High demand, fewer stations cause chaos
The CNG refuelling stations in the capital are struggling to cope with the ever-increasing demand for the fuel as conversion of petroleum-run vehicles continues at a very high pace.
On average, about 2,000 vehicles are being converted into CNG-run ones every month, and about 92,135 vehicles were converted in 116 conversion workshops across the country until March this year.
The insufficient CNG stations, which face frequent disruption due to persisting power outage, result in long queues of vehicles, often impeding traffic flow on the surrounding roads.
As the potential entrepreneurs keep seeking permission to set up new CNG stations to avoid such gridlocks, the authorities concerned blame it on lack of land.
The sufferings of both passengers and drivers intensify when they have to remain stuck in long queues for hours amid scorching heat. A large part of their time is being eaten up while waiting for refuelling.
Sometimes the long line of vehicles is seen stretching up to even one kilometre.
According to Rupantarita Prakritik Gas Company Limited (RPGCL), there are about 1.32 lakh CNG-run vehicles in the country.
The RPGCL however does not know how many of these vehicles run in the capital.
The converted vehicles put tremendous pressure mostly on the 99 refuelling stations in the city in addition to 130 stations elsewhere in the country.
With the existing refuelling stations already being inadequate, power outage adds to further misery.
The storage of a CNG station becomes empty while giving fuel to the vehicles and if the power goes off at that time, it takes at least half an hour to fill it up again. In the meantime, the queue stretches further, say some refuelling station employees.
They warn the situation would get worse in the coming days if new stations are not set up in time.
According to RPGCL, 19 more stations will be launched by June this year, including three in Dhaka.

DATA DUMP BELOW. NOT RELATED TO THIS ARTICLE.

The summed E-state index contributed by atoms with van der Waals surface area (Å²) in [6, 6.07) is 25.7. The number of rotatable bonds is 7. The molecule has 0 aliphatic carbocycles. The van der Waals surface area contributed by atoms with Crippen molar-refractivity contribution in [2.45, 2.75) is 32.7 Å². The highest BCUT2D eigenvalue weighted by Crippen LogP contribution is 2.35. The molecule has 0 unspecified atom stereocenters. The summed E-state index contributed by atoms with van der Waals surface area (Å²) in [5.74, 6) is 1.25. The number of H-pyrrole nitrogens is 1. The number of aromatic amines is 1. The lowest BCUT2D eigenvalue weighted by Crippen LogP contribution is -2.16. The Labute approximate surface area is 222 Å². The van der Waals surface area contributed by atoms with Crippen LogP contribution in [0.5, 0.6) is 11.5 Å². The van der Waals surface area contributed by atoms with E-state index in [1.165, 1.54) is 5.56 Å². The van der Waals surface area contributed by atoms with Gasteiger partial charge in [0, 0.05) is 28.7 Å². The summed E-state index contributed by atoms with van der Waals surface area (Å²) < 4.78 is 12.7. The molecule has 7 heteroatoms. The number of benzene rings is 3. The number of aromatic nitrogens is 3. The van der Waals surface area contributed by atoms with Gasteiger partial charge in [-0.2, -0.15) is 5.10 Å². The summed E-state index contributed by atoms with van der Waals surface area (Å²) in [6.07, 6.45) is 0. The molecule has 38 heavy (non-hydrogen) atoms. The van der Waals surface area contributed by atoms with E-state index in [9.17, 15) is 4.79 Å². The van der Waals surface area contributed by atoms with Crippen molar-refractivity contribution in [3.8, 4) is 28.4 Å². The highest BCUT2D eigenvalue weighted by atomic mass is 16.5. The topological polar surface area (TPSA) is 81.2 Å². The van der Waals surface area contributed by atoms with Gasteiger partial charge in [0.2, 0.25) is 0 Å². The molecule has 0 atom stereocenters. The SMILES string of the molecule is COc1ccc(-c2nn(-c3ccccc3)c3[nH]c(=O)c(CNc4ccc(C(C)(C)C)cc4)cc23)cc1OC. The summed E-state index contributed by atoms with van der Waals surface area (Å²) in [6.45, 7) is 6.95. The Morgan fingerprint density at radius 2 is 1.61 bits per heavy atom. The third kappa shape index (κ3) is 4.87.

Drivers of CNG-run three-wheelers and taxicabs say they often need several hours for refuelling.
Abdul Hamid, driver of a three-wheeler, was in the queue at Mohakhali. He told The Daily Star he was waiting for about two hours but yet to get fuel as power went off suddenly.
"It was 7:00pm when I joined the queue and now it's 8:30 and I don't know when I will get fuel. I could have earned over Tk 100 in the meantime," said the frustrated driver.
“People often scold us if we ask for extra fare … tell me what should I do when I have to waste so much time for fuel," said taxi driver Rahim Mia.
"I have to pay Tk 700 to the taxi owner and run my four-member family with the remaining money. Moreover, the prices of essentials have gone beyond our reach."
Earlier, it took at best 45 minutes to refuel, but now it takes at least three to four hours, he said.
Some CNG-run three-wheelers drivers allege most of the refuelling stations give privilege to the larger and expensive vehicles, which consume more gas.
Entrepreneurs say if the government gives easy loan to add CNG refuelling facilities to the existing petrol pumps, the problem will reduce significantly.
Nazmul Haque, president of Bangladesh Petrol Pump Owners' Association, said they would soon submit a proposal to the ministry concerned in this regard.
As there is shortage of land, the government may allow setting up CNG stations in the limited space with a condition of two nozzles only for light vehicles, he added.
The government should find out ways for leasing out more land or allow the private entrepreneurs to set up stations in the existing pumps to ease the pressure, the entrepreneurs add.
According to RPGCL, around 47.86 million million cubic feet (mmcf) gas is currently being used in the 229 stations across the country and around Tk 390 crore is being saved every month for using CNG.